Why isn’t my home selling? It’s a question that wracks the brains of many homeowners when their property sits on the market for longer than a month or two. Sometimes making one or two adjustments will fix your problem. Other times, you have to rethink your ideal buyer.
So your home isn’t selling and you think there’s something wrong. According to Realtor.com, the median home sells within 65 days. If your house has been on the market for much longer, it’s understandable if you’re worried.
In some cases, simple fixes could increase the visibility or salability of your home and allow you to sell to a traditional buyer. If these adjustments don’t work, it might be time to consider selling to an investor.
First, Don’t Freak Out
We get it, you’ve probably lived in and loved your home for many years, so the idea of selling it to an investor might give you pause. Maybe it’s the idea that they’ll change the fireplace where you took holiday photos which makes your stomach turn, or maybe it’s the chance that they’ll rent the house to people who’ll make your friends and neighbors’ lives miserable. Maybe you think residential real estate is the one area companies should stay out of.
These feelings are understandable. But if your home isn’t selling via traditional channels, you may need to consider either a traditional investor or one of the newer online options. (Read Pros and Cons of Selling Your House via Cash Offer.)
But first, let’s try to fix the minor problems.
Home Selling Tips: Why Isn’t My House Selling?
You’re selling in winter. If you’re selling your home during the winter, you’re selling at the wrong time — especially if you live in an area that gets inclement weather. But even if you’re in Florida or Southern California or some other place that gets 360 days of sun a year, winter is a bad time to try to sell your house.
In 2017, 38% of buyers had children under 18 at home, and what are those children doing during the winter months? They’re in school. And what are parents loathe to do during the school year? Anything that causes them more stress, work, or disrupts their children’s lives.
The Fix: Wait. If you can take your home off the market until late spring, you’ll have a much higher chance of selling it than you do right now. If you don’t have that flexibility, then you should consider finding an investor to buy your house. You might have to sell at below market value, but because investors usually buy with all cash, the sale could close as quickly as you can agree on a price. And that’s better than waiting for the weather to turn.
There’s a lot of competition. When there are a lot of homes for sale in your neighborhood, it’s difficult to make yours stand out. Buyers today want updated kitchens and bathrooms, as well as contemporary lighting fixtures and hardwood floors.
Tour the other homes for sale in your area to see what updates owners have made. Ask yourself, how does my home compare? Buyers usually look for homes in the same neighborhood so if your property isn’t as nice as the competition, you’ll have a hard time selling it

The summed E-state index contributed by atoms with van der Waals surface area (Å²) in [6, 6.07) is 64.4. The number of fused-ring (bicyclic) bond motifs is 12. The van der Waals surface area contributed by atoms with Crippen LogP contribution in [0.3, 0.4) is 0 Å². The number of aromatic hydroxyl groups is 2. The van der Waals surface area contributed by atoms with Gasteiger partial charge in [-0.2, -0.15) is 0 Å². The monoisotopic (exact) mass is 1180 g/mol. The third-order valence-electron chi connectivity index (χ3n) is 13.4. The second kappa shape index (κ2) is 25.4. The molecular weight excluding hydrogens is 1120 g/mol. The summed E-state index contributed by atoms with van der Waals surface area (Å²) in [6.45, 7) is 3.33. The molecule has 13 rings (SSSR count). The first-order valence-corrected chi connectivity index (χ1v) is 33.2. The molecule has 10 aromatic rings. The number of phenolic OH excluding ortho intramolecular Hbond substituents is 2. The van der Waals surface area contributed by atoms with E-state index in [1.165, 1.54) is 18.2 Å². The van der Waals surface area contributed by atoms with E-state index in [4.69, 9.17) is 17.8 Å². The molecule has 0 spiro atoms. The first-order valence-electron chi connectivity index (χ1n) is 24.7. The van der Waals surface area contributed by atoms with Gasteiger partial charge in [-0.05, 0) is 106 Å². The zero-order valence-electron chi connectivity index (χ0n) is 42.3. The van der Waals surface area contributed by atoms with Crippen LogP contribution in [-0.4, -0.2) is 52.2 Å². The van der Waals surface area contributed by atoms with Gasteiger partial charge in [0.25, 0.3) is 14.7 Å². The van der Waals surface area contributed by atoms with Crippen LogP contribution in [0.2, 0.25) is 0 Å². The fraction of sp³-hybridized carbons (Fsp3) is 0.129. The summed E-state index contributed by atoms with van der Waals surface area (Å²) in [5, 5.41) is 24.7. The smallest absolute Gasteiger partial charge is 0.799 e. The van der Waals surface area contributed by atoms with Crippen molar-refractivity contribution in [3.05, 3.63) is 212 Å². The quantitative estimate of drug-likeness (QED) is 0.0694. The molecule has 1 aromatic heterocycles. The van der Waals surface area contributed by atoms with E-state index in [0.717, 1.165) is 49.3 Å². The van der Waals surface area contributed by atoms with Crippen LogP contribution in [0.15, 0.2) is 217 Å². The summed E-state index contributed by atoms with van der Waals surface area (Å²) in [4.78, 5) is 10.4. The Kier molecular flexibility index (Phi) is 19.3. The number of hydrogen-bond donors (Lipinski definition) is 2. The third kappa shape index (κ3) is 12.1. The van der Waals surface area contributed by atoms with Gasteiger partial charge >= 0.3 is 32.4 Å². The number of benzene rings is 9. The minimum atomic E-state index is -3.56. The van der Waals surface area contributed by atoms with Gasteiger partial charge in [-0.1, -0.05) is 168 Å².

The Fix: Update your home. There are lots of fast and inexpensive ways to update your home, from adding a fresh coat of paint to installing a backsplash. But sometimes that might not cut it. Sometimes competing with the other homes would require a major renovation and you don’t have either the time or the money. If this is the case, you might want to consider selling your home to an investor. They usually buy properties as-is so even structural issues aren’t issues at all.
You can’t even get people in the door. If your home has been on the market for a while and you’ve had few, if any, showings, your problem could be marketing.
The Fix: Better marketing. Ask yourself these questions:
- Is my agent motivated?
- Has my home been listed on the multiple listing services (MLS)?
- Does the listing have (lots of) great photos as well as a property description that showcases the best attributes of my home?
All of these are easy to fix. You can fire your agent and hire a new one, you can hire a professional photographer or take great photos yourself, you can write your own property description, and you can list your home on MLS yourself.
Most real estate agents recommend hosting open houses on non-holiday Sunday afternoons. If you haven’t held an open house, or haven’t held one at the recommended time, try it! Just make sure to advertise at least two weeks in advance.
If you fix your marketing and you still get no action after a few weeks, it might be time to consider an investor. You can even hire a real estate agent who specializes in investor transactions to guide you through the process.
Selling your home to an investor might not be your preferred option, but if your home has lingered on the market without so much as a nibble, you should consider it. Investors usually pay in cash, which speeds up the purchase process considerably, and most of the time they accept properties as-is. This means you don’t have to spend time and money you don’t have or might not recoup in the purchase price.
An investor will likely want to buy your home at a price below market value and while that might feel unfair, it also gives you the opportunity to move on.